|Month over Month||-0.6%||-0.8%||-0.2%||-0.1%|
|Year over Year||-2.1%||-1.6%||-1.5%|
Producer prices fell a steeper than expected 0.8 percent on the month in December following a smaller revised 0.1 percent drop in November. The latest decline, which was the third in a row, reduced annual PPI inflation from minus 1.5 percent to minus 2.1 percent, equalling its weakest print since August.
Energy costs were down some 2.4 percent versus mid-quarter and were fully 7.1 percent short of their level in December 2013. Other basket components were more robust, albeit still soft. Hence consumer goods prices edged 0.1 percent higher as did intermediates but capital goods recorded no change. Excluding energy the PPI was flat on the month and 0.3 percent firmer on the year.
The core element of the December PPI shows that underlying pipeline deflation pressures are nothing like as marked as the headline data might suggest. However, even here the annual rate is far too close to zero for comfort and the longer the decline in overall prices continues, the greater is the risk of second round effects.
The producer price index (PPI) is a measure of the average price level for a fixed basket of capital and consumer goods received by producers. Individual PPIs are calculated for the domestic and overseas markets; the former is regarded as the more important.
The PPI measures prices at the producer level before they are passed along to consumers. Since the producer price index measures prices of consumer goods and capital equipment, a portion of the inflation at the producer level gets passed through to the consumer price index (CPI).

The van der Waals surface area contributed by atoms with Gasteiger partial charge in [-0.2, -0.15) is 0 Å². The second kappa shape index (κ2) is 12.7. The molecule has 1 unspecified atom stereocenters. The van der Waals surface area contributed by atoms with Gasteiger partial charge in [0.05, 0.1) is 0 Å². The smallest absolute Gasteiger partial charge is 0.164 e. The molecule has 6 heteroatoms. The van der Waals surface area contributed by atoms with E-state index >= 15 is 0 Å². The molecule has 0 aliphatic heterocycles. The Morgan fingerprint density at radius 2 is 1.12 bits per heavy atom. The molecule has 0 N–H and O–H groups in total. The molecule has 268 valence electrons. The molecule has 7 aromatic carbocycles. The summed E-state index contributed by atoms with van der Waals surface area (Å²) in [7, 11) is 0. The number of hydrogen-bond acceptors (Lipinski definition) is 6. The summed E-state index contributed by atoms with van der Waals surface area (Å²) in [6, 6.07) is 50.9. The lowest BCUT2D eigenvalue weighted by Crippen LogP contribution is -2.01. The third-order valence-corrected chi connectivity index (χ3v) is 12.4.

Because the index of producer prices measures price changes at an early stage in the economic process, it can serve as an indicator of future inflation trends. The producer price index and its sub-indexes are often used in business contracts for the adjustment of recurring payments. They also are used to deflate other values of economic statistics like the production index. It should be noted that the PPI excludes construction.
The PPI provides a key measure of inflation alongside the consumer price indexes and GDP deflators. The output price indexes measure change in manufacturer' goods prices produced and often are referred to as factory gate prices. Input prices are not limited to just those materials used in the final product, but also include what is required by the company in its normal day-to-day operations.
The PPI is considered a precursor of both consumer price inflation and profits. If the prices paid to manufacturers increase, businesses are faced with either charging higher prices or they taking a cut in profits. The ability to pass along price increases depends on the strength and competitiveness of the marketplace.
The bond market rallies when the PPI decreases or posts only small increases, but bond prices fall when the PPI posts larger-than-expected gains. The equity market rallies with the bond market because low inflation promises low interest rates and is good for profits.